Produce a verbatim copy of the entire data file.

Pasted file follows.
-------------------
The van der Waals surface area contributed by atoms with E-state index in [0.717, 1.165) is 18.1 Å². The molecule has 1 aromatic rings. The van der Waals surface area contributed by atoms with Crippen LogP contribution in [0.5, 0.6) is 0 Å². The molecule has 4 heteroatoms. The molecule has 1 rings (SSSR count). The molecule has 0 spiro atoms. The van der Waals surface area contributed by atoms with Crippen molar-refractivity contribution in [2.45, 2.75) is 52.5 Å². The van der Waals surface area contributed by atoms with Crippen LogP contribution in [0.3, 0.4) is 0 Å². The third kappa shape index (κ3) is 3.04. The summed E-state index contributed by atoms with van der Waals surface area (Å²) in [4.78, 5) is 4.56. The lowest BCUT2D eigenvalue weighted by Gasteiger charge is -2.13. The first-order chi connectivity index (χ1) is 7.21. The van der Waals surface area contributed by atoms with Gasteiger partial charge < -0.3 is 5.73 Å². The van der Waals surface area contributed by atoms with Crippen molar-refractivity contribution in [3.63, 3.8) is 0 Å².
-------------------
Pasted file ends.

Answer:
The van der Waals surface area contributed by atoms with E-state index in [0.717, 1.165) is 18.1 Å². The molecule has 1 aromatic rings. The van der Waals surface area contributed by atoms with Crippen LogP contribution in [0.5, 0.6) is 0 Å². The molecule has 4 heteroatoms. The molecule has 1 rings (SSSR count). The molecule has 0 spiro atoms. The van der Waals surface area contributed by atoms with Crippen molar-refractivity contribution in [2.45, 2.75) is 52.5 Å². The van der Waals surface area contributed by atoms with Crippen LogP contribution in [0.3, 0.4) is 0 Å². The third kappa shape index (κ3) is 3.04. The summed E-state index contributed by atoms with van der Waals surface area (Å²) in [4.78, 5) is 4.56. The lowest BCUT2D eigenvalue weighted by Gasteiger charge is -2.13. The first-order chi connectivity index (χ1) is 7.21. The van der Waals surface area contributed by atoms with Gasteiger partial charge < -0.3 is 5.73 Å². The van der Waals surface area contributed by atoms with Crippen molar-refractivity contribution in [3.63, 3.8) is 0 Å².